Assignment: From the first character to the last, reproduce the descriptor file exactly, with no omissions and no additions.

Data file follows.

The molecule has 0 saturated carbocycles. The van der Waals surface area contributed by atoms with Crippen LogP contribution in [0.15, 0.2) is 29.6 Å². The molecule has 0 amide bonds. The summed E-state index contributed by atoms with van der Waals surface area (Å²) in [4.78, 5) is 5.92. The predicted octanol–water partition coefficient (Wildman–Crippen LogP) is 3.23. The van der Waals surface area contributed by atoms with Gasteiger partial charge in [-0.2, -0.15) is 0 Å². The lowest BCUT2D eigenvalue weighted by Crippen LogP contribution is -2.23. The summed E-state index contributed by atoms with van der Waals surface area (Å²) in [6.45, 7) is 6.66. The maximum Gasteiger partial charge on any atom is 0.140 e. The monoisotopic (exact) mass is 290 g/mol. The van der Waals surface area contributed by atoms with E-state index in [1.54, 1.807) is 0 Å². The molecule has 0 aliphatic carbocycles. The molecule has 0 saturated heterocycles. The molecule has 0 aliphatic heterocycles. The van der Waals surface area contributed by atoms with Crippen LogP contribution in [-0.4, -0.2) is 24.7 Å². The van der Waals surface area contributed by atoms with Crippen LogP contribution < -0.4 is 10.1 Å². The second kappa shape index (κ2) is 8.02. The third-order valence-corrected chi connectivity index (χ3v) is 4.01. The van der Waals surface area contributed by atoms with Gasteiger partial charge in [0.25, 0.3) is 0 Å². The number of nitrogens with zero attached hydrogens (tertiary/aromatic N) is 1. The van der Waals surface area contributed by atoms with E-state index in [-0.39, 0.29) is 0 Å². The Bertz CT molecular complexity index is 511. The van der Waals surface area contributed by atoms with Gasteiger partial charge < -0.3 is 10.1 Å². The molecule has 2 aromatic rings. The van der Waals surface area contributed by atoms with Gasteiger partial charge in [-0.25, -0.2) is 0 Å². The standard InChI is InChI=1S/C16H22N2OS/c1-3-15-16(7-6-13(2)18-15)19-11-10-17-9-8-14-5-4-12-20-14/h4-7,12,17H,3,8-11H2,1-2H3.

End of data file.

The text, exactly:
The molecule has 0 saturated carbocycles. The van der Waals surface area contributed by atoms with Crippen LogP contribution in [0.15, 0.2) is 29.6 Å². The molecule has 0 amide bonds. The summed E-state index contributed by atoms with van der Waals surface area (Å²) in [4.78, 5) is 5.92. The predicted octanol–water partition coefficient (Wildman–Crippen LogP) is 3.23. The van der Waals surface area contributed by atoms with Gasteiger partial charge in [-0.2, -0.15) is 0 Å². The lowest BCUT2D eigenvalue weighted by Crippen LogP contribution is -2.23. The summed E-state index contributed by atoms with van der Waals surface area (Å²) in [6.45, 7) is 6.66. The maximum Gasteiger partial charge on any atom is 0.140 e. The monoisotopic (exact) mass is 290 g/mol. The van der Waals surface area contributed by atoms with E-state index in [1.54, 1.807) is 0 Å². The molecule has 0 aliphatic carbocycles. The molecule has 0 saturated heterocycles. The molecule has 0 aliphatic heterocycles. The van der Waals surface area contributed by atoms with Crippen LogP contribution in [-0.4, -0.2) is 24.7 Å². The van der Waals surface area contributed by atoms with Crippen LogP contribution < -0.4 is 10.1 Å². The second kappa shape index (κ2) is 8.02. The third-order valence-corrected chi connectivity index (χ3v) is 4.01. The van der Waals surface area contributed by atoms with Gasteiger partial charge in [0.25, 0.3) is 0 Å². The number of nitrogens with zero attached hydrogens (tertiary/aromatic N) is 1. The van der Waals surface area contributed by atoms with E-state index in [-0.39, 0.29) is 0 Å². The Bertz CT molecular complexity index is 511. The van der Waals surface area contributed by atoms with Gasteiger partial charge < -0.3 is 10.1 Å². The molecule has 2 aromatic rings. The van der Waals surface area contributed by atoms with Gasteiger partial charge in [-0.25, -0.2) is 0 Å². The standard InChI is InChI=1S/C16H22N2OS/c1-3-15-16(7-6-13(2)18-15)19-11-10-17-9-8-14-5-4-12-20-14/h4-7,12,17H,3,8-11H2,1-2H3.